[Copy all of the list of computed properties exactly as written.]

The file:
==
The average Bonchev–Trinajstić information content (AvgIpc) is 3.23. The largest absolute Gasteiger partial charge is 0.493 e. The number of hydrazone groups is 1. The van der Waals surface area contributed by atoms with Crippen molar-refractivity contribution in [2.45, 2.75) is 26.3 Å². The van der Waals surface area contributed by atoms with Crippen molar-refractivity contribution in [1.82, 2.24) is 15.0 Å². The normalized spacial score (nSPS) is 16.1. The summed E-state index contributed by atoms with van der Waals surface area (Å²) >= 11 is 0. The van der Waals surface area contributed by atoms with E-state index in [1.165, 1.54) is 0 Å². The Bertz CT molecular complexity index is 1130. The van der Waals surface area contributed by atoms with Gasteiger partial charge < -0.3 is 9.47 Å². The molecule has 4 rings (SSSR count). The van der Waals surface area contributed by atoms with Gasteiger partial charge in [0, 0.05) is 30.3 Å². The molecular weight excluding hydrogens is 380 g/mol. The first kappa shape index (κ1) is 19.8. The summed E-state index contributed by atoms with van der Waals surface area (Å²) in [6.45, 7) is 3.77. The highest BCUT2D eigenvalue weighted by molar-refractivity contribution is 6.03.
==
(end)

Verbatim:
The average Bonchev–Trinajstić information content (AvgIpc) is 3.23. The largest absolute Gasteiger partial charge is 0.493 e. The number of hydrazone groups is 1. The van der Waals surface area contributed by atoms with Crippen molar-refractivity contribution in [2.45, 2.75) is 26.3 Å². The van der Waals surface area contributed by atoms with Crippen molar-refractivity contribution in [1.82, 2.24) is 15.0 Å². The normalized spacial score (nSPS) is 16.1. The summed E-state index contributed by atoms with van der Waals surface area (Å²) >= 11 is 0. The van der Waals surface area contributed by atoms with E-state index in [1.165, 1.54) is 0 Å². The Bertz CT molecular complexity index is 1130. The van der Waals surface area contributed by atoms with Gasteiger partial charge < -0.3 is 9.47 Å². The molecule has 4 rings (SSSR count). The van der Waals surface area contributed by atoms with Gasteiger partial charge in [0, 0.05) is 30.3 Å². The molecular weight excluding hydrogens is 380 g/mol. The first kappa shape index (κ1) is 19.8. The summed E-state index contributed by atoms with van der Waals surface area (Å²) in [6.45, 7) is 3.77. The highest BCUT2D eigenvalue weighted by molar-refractivity contribution is 6.03.